In a post-exit interview, Ricki Lake (who appeared in season one as the Raven Mask) explained, “We were sequestered for the most part. Whenever we were in the same vicinity, we were completely covered. They were diligent about making sure you had the hoods and the visors and the whole thing.”
7 Contestants are also not allowed to interact if not on stage
As a result of this emphasis on secrecy and not knowing each other's identities, contestants have never been allowed to interact on the series, unless they are facing off on stage.
"We have to be totally anonymous. You can't talk to anybody," the Poodle Mask (also known as comedian Margaret Cho) explained in the season one promotional video. That standard still holds for season two, as Dr. Drew Pinsky (also known as the Eagle Mask) recently reported, "You don’t talk to anybody on this show. You’re allowed zero contact with anyone."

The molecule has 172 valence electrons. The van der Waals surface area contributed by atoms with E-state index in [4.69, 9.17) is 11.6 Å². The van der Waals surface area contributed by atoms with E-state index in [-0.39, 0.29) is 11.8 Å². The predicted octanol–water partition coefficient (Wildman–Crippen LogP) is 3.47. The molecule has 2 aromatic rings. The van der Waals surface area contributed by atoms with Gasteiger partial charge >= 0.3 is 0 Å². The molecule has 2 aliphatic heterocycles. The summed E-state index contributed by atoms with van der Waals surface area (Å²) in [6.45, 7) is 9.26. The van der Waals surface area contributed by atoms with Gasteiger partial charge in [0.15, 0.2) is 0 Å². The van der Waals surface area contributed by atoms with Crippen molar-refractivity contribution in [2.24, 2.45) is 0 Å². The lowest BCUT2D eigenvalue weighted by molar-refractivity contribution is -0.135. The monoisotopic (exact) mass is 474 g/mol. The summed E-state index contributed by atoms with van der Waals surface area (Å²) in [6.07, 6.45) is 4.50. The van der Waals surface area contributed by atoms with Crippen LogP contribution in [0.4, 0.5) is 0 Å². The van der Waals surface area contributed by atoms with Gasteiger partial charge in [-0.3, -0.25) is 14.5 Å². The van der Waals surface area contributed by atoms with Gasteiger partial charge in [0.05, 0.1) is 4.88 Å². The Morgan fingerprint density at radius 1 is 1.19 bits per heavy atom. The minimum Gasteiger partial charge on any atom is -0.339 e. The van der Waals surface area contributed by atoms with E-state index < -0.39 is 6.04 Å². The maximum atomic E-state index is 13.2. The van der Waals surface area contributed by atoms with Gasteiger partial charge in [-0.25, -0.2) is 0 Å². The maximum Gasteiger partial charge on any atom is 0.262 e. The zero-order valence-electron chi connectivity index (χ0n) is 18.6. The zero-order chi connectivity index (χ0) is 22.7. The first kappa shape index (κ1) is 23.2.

6 None of the core production team knows who the contestants are
It might be surprising enough to learn that the contestants had no idea regarding each other's true identity. But the series' cast members aren't the only ones in the dark.
According to Executive Producer Izzie Pick Ibirra, "We never, ever, ever refer to anybody by their real name and that goes for the entire production. The director didn't know. The writers didn't know. The studio team didn't know. I was extremely, extremely careful about how many people were really privy to that information. People were learning who the cast were as we were taping the show."
5 NDAs are required for anyone attending the show
Whether the competitors are inviting guests along to enjoy the ride, or casual audience members are filling the seats, the series has some particularly strict guidelines regarding legal and digital security for all parties involved in the show.
As Executive Producer Craig Plestis explained during the first season, "On the production side, everyone who came to the set, and everyone who was in the audience, had to sign NDAs. And when we actually had an unmasking, the audience was mainly composed of friends and family."
4 Even after being unmasked, the contestants can't talk to the judges at all